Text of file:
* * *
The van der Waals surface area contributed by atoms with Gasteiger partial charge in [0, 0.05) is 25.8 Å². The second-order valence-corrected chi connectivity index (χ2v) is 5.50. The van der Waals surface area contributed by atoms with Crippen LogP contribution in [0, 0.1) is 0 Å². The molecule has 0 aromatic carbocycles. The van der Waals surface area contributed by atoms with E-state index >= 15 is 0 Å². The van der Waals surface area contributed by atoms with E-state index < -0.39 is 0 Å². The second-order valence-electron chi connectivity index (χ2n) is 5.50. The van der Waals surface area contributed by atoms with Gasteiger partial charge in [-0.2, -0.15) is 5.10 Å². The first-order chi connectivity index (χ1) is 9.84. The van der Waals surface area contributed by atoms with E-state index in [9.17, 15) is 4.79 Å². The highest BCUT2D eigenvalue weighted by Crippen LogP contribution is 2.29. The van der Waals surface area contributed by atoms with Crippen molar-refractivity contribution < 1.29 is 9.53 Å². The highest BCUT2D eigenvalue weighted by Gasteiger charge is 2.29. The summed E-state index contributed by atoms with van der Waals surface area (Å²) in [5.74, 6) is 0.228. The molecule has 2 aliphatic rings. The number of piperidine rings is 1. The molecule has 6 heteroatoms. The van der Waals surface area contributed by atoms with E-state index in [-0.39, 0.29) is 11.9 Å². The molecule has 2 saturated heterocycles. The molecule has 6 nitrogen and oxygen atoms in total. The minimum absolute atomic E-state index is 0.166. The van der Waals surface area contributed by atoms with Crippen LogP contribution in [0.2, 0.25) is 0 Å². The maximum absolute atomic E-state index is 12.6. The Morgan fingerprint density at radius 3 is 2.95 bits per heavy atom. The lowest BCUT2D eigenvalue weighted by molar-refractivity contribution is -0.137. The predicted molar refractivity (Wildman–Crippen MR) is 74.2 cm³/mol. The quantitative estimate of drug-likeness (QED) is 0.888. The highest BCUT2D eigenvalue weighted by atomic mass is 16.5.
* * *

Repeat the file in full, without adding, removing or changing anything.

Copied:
The van der Waals surface area contributed by atoms with Gasteiger partial charge in [0, 0.05) is 25.8 Å². The second-order valence-corrected chi connectivity index (χ2v) is 5.50. The van der Waals surface area contributed by atoms with Crippen LogP contribution in [0, 0.1) is 0 Å². The molecule has 0 aromatic carbocycles. The van der Waals surface area contributed by atoms with E-state index >= 15 is 0 Å². The van der Waals surface area contributed by atoms with E-state index < -0.39 is 0 Å². The second-order valence-electron chi connectivity index (χ2n) is 5.50. The van der Waals surface area contributed by atoms with Gasteiger partial charge in [-0.2, -0.15) is 5.10 Å². The first-order chi connectivity index (χ1) is 9.84. The van der Waals surface area contributed by atoms with E-state index in [9.17, 15) is 4.79 Å². The highest BCUT2D eigenvalue weighted by Crippen LogP contribution is 2.29. The van der Waals surface area contributed by atoms with Crippen molar-refractivity contribution < 1.29 is 9.53 Å². The highest BCUT2D eigenvalue weighted by Gasteiger charge is 2.29. The summed E-state index contributed by atoms with van der Waals surface area (Å²) in [5.74, 6) is 0.228. The molecule has 2 aliphatic rings. The number of piperidine rings is 1. The molecule has 6 heteroatoms. The van der Waals surface area contributed by atoms with E-state index in [-0.39, 0.29) is 11.9 Å². The molecule has 2 saturated heterocycles. The molecule has 6 nitrogen and oxygen atoms in total. The minimum absolute atomic E-state index is 0.166. The van der Waals surface area contributed by atoms with Crippen LogP contribution in [0.2, 0.25) is 0 Å². The maximum absolute atomic E-state index is 12.6. The Morgan fingerprint density at radius 3 is 2.95 bits per heavy atom. The lowest BCUT2D eigenvalue weighted by molar-refractivity contribution is -0.137. The predicted molar refractivity (Wildman–Crippen MR) is 74.2 cm³/mol. The quantitative estimate of drug-likeness (QED) is 0.888. The highest BCUT2D eigenvalue weighted by atomic mass is 16.5.